Pianistic Robots are Created by Competitions. Many aspiring pianists have competed in competitions. So what is it about competitions that can turn piano players in robots? I like to quote David Dubal. One of my favorite books is his Reflections from the Keyboard. He interviews quite a group of great pianists in compiling the book.
He relates the three most important factors of any concert: Composer, performer and the paying audience. Competitions only have the 1st two. Competitions have done away with the public audience. Incidentally, so has recording and playing on youtube. Mechanical adjustments, corrections and the artifial assembly of many takes are possible. Now I will quote Bolet:
How Pianistic Robots are Created
“A young pianist enters a big international competition.There are 15 judges, roughly. The pianists have to get 15 votes. At least that is their aim. They cannot play anything that is going to antagonize any of these 15 people in any way. They cannot do anything that could be considered controversial by any one of them. They cannot do anything that could be considered a personal idea. So, as a result, you hear one, ten,thirty young pianists and they are all alike.They all have exactly the same approach. You never hear anything that you haven’t heard many times before.”
My own piano instructor was Mischa Kottler. He paid an unexpected visit to our family when he was reaching his mid-90’s. My wife and children will never forget the experience. He flew unaccompanied to Sarasota from Detroit. He had on a light blue, French beret. It was as if he had just gotten off the plane from Paris. He studied there in the 1920’s under Alfred Cortôt. Later he went to Vienna and studied with a pupil of Liszt- Emil von Sauer. When you listen to his version of the Minute Waltz, you’ll get an idea of his capabilities- even in his 90’s. He played this waltz for our family. Incidentally, I offer piano lessons in Sarasota.
Excellent Versus Great Piano Playing. What determines excellent piano player? Here are a few strictly musical goalposts of excellence. However, Vladimir Horowitz, pictured above, fits into the great category.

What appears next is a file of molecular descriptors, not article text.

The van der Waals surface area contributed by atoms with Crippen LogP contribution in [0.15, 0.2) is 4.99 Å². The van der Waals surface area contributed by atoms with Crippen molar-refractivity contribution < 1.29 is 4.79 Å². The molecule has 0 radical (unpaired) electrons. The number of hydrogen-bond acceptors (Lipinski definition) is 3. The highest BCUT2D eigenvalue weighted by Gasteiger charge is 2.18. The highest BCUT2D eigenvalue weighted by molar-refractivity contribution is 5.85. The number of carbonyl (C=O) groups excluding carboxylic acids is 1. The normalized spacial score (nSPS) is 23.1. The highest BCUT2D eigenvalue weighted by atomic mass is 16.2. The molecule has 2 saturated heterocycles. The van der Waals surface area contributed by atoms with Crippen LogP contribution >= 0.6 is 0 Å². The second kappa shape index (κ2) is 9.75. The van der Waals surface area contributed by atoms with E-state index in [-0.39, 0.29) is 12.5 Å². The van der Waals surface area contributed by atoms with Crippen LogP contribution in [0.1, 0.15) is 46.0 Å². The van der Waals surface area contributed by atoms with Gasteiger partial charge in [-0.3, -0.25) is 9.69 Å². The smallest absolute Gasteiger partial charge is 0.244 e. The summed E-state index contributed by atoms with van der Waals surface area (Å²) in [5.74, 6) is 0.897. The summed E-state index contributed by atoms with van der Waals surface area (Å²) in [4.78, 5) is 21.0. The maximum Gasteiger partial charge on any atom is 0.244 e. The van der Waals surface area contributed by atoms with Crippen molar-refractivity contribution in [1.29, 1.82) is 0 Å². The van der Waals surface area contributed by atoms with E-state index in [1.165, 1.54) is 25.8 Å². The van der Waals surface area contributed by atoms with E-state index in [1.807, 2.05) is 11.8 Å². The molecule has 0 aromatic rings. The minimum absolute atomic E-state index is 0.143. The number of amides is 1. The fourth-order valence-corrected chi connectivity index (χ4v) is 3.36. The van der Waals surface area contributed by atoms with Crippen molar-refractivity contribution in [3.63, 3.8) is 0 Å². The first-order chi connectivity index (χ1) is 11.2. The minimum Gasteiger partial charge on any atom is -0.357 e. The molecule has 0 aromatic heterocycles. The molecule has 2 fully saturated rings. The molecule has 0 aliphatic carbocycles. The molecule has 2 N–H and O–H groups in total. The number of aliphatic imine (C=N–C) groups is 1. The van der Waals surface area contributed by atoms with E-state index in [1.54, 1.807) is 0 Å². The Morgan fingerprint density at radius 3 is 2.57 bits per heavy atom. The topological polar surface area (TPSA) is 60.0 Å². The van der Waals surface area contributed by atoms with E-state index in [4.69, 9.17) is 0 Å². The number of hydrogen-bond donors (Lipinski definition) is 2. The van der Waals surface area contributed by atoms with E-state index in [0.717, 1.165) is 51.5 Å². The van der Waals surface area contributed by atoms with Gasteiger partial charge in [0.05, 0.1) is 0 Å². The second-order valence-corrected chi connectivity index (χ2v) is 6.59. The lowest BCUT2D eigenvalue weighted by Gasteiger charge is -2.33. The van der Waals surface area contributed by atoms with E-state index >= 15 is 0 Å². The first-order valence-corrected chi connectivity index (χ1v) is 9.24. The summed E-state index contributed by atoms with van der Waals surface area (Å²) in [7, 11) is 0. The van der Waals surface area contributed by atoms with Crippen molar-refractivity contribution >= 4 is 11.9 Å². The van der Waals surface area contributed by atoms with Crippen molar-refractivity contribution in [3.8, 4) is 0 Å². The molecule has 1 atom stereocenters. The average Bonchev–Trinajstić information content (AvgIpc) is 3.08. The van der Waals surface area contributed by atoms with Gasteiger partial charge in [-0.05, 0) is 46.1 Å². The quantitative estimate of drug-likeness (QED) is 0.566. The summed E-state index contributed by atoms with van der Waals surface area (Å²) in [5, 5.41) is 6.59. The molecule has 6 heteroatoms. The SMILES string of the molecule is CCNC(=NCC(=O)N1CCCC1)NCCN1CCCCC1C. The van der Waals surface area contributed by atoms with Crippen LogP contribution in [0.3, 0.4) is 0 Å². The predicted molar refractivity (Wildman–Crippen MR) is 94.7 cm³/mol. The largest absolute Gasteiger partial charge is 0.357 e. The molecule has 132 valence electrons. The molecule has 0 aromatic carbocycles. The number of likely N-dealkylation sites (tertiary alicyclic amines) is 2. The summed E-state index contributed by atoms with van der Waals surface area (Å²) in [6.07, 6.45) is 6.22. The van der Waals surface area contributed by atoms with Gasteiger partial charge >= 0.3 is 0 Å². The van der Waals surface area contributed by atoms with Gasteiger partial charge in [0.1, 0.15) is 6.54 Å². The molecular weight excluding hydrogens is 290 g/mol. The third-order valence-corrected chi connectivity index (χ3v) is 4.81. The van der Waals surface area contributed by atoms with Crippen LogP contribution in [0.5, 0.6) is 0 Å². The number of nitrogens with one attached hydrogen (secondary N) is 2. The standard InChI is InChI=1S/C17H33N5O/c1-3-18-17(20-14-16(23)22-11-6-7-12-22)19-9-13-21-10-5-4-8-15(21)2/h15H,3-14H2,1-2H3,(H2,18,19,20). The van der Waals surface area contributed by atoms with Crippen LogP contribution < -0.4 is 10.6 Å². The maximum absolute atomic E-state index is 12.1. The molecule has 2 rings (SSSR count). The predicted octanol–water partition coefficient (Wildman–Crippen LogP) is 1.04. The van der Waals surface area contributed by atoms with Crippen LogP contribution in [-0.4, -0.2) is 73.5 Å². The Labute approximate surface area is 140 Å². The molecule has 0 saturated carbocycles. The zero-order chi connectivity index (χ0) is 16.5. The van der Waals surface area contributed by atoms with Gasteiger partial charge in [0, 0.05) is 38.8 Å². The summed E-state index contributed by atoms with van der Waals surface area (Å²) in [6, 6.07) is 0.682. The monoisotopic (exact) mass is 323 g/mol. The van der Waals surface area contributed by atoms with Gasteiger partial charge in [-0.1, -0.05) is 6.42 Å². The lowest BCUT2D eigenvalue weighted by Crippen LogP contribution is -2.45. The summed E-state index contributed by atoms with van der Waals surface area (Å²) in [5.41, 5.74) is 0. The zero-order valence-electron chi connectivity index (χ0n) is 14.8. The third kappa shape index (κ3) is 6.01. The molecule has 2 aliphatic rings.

Few if any wrong notes. Preferably, none.
Adherence to the tempo, except when otherwise notated by the editor.
Following phrase marking instructions.
Adhering to dynamics (i.e. forte, piano, mezzo forte etc).
Playing the correct tempo at a steady pace.
For this blog I quote and paraphrase: Reflection from the Keyboard:The World of the Concert Pianist. It is written by David Dubal.
Excellent versus Great Piano Playing
Bar-Illan asks: What separates a very excellent performance by someone from great performances given by certain pianists? This statement touches me. I studied with Mischa Kottler. In turn Kottler studied under Alfred Cortôt in the 1920’s. Bar-Illan’s description of Cortôt’s playing places his difference out front: “What an individualist! What is it about Cortôt! -Even with all the wrong notes and variations in tempo that I simply cannot understand. Yet his performances make your heart beat faster. One can talk about timing, personality, character, tone, ability to color the music. …It is impossible to actually say what separates a very excellent performance…from one given by Cortôt, Rubenstein, Horowitz or Gould.” The difference cannot be defined, yet, it is essential to great music making. Every if both types play the music absolutely correctly, they are still “two different species.”
Mischa Kottler told me a most amusing story about Cortôt. In Paris the public loved a good bet. Cortôt also had numerous memory lapses. Everyone still loved him. However, his audiences in would actually place bets as to how many times he would forget the music. Regardless, Cortôt’s pianistic interpretations thrilled all that listened to him.
New Music Style will be Romantic and Individualistic. Times are changing. Ugly and trite music is out. With the change over, new personalities are appearing. This is true artistically and politically. I begin by referring to David Dubal. His book is Reflections from the Keyboard: The World of the Concert Pianist. I found his interview with pianist/conductor Vladimir Ashkenazy quite illuminating. Dubal has given pianorecitals and master classes worldwide. He has also judged international piano competitions (to include the Van Cliburn International Piano Competition). Dubal has taught at the Juilliard School since 1983. He taught at the Manhattan School of Music from 1994 until 2015.
So why the New Music Style?
Dubal questions Ashkenazy as to why he pays so little attention to recent music. He answers with a discussion about how today’s music is coming to a dead end. The following story is related. He had appeared on the same program as a certain modern composer. I (blogger David Ohrenstein) quote Ashkenazy’s words as he talked to the composer after the concert-“Did you like the performance of your piece?” He replied, “Yes, it was very well performed, but it is such an ugly piece of music.” I said, “But you are the composer!”. “Yes, I know I’m the composer. But all I see and hear around me is ugliness, so that’s what I put down on the paper.”
Why Do We Need the New Music Style Immediately?
When times are good, we can tolerate some ugliness. Certainly, we have. During difficult times we need relief. My arch example involves Hoagy Carmichael. Click on the internal link below. It explains this statement. Mark my prediction: Romance and the Romantic style are returning. It is the wave of the future. We all need relief from ugliness. The ballroom dancing CD is a product on DSOworks.com